PhD Scholarship in Additive Manufacturing of Ceramic and Ceramic Matrix Composite Parts
Funded by Siemens AG, we have an exciting opportunity for three PhD candidates to research the fundamental mechanisms involved in the additive manufacturing of ceramic matrix composites for gas turbine applications.
Value and duration
$35,000 per year for three years.
Number of scholarships available
Three PhD scholarships
To be considered for this scholarship, you must hold, or be currently completing a degree in mechanical, additive manufacturing or materials engineering or a related field such as applied mathematics:
- a Master by research, or
- an Honours degree achieving first class honours, or
- a four-year bachelor degree achieving a GPA of 4 or equivalent (80% or above).
How to apply
All applicants should email the following to Professor Milan Brandt at firstname.lastname@example.org:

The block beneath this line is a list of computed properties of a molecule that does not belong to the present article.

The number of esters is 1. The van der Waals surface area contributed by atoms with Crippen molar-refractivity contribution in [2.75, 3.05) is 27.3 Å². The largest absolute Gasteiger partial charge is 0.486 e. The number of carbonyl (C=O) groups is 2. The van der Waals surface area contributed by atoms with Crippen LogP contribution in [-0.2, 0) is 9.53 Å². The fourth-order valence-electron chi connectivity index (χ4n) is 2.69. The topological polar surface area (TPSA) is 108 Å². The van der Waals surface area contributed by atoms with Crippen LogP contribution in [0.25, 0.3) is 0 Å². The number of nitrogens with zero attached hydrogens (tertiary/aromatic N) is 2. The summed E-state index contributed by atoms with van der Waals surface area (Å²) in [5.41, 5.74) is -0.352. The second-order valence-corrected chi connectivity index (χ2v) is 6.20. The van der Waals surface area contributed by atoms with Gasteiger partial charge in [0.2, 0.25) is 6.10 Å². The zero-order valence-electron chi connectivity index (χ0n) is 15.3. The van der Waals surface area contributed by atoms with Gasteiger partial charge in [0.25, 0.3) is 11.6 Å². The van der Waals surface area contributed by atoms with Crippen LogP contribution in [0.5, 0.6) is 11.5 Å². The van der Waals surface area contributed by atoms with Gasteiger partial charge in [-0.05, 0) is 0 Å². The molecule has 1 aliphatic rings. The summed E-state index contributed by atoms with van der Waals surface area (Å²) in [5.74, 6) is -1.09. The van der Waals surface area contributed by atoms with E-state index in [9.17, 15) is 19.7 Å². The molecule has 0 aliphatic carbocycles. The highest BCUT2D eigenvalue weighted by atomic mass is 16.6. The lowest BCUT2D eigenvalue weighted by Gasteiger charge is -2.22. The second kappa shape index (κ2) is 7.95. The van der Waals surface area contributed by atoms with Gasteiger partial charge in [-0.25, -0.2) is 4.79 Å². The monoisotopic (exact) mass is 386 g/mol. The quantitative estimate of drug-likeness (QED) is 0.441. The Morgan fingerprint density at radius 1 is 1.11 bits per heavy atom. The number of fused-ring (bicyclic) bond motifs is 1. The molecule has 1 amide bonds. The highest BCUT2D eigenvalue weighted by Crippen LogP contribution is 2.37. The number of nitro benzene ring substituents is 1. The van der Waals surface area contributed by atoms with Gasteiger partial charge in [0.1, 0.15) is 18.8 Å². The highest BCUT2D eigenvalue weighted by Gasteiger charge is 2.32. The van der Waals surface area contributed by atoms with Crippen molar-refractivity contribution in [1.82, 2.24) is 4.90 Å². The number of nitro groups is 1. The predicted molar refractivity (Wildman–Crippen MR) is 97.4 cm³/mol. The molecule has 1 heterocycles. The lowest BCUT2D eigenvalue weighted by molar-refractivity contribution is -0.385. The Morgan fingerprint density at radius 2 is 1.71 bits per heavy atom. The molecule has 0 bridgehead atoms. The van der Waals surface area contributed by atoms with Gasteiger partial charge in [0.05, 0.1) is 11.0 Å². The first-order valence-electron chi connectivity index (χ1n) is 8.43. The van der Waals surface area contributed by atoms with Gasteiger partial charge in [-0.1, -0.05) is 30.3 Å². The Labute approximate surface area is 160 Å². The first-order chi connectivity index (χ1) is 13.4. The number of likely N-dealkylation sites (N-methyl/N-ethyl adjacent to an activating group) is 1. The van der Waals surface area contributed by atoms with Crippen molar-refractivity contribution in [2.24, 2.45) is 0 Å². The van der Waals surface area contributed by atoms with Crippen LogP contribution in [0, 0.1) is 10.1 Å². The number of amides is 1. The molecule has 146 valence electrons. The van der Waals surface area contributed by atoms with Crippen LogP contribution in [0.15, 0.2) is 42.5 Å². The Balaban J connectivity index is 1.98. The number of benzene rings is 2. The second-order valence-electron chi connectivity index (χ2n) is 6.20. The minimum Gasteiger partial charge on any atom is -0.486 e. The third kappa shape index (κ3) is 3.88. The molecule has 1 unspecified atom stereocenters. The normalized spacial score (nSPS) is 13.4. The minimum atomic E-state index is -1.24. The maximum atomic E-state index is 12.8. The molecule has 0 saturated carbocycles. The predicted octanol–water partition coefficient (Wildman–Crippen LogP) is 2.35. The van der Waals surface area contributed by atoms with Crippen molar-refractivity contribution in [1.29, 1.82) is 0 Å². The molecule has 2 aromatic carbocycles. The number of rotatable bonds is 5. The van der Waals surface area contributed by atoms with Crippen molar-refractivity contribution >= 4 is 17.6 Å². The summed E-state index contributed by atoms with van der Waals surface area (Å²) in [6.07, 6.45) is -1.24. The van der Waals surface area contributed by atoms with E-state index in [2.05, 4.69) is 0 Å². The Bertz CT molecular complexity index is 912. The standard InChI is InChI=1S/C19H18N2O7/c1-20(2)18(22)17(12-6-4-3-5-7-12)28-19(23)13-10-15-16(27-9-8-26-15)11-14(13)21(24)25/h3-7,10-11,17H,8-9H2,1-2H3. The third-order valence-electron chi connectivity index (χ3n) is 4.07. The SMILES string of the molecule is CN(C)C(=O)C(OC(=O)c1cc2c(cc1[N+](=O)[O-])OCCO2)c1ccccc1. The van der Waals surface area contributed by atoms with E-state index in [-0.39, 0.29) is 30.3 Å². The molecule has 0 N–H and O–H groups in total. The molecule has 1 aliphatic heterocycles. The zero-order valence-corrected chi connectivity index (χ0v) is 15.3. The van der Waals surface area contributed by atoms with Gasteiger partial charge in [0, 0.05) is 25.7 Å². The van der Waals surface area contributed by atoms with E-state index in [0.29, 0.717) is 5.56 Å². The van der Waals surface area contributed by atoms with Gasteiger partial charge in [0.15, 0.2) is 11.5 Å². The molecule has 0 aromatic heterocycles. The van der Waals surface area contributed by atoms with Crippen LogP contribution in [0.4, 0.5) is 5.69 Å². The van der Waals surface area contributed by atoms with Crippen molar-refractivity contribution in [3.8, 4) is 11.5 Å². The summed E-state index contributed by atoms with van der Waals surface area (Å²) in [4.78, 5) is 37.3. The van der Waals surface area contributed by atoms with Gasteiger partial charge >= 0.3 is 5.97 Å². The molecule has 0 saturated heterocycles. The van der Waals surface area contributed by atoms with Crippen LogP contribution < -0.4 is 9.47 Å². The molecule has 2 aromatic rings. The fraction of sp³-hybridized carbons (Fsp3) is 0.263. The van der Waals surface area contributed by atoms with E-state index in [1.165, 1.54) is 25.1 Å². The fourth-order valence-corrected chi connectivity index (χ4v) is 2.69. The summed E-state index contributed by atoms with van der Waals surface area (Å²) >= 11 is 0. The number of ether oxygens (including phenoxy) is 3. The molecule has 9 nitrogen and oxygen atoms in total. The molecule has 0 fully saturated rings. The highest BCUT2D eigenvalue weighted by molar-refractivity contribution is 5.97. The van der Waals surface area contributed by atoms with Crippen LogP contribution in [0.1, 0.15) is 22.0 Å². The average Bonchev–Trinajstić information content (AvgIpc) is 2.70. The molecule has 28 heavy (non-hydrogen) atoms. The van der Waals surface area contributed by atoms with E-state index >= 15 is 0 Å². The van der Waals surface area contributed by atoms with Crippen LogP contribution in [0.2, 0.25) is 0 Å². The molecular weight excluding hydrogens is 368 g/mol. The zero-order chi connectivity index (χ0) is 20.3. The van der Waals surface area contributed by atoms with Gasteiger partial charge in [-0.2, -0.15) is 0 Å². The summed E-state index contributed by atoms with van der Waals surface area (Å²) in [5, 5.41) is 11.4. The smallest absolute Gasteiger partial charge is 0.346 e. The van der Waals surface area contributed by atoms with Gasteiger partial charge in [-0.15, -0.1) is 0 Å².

- a cover letter including details of your alignment with the research areas of this scholarship, and
- your CV, and
- your academic transcript
15 September 2017
31 October 2017
Terms and conditions
Australian citizenship required
Additive manufacturing (AM) is a revolutionising process that allows the rapid production of three-dimensional components layer by layer in a single process directly from a computer-aided design (CAD). The technology has been successfully used to make complex parts, such as medical implants, engine parts and aerospace components. Till now, most of the objects fabricated using AM are made of polymers and metals. Additive manufacturing of ceramic materials and ceramic- based composites is still at an embryonic stage and faces many challenges due to the fundamental difference in ceramic processing and properties, as compared to those for polymers and metals.
The proposed research is to explore and understand the fundamental mechanisms involved in the additive manufacture of ceramic matrix composites for gas turbine applications. This will be achieved through the systematic investigation of the relationships among materials process parameters, microstructures, final mechanical properties and process modelling.
Professor Milan Brandt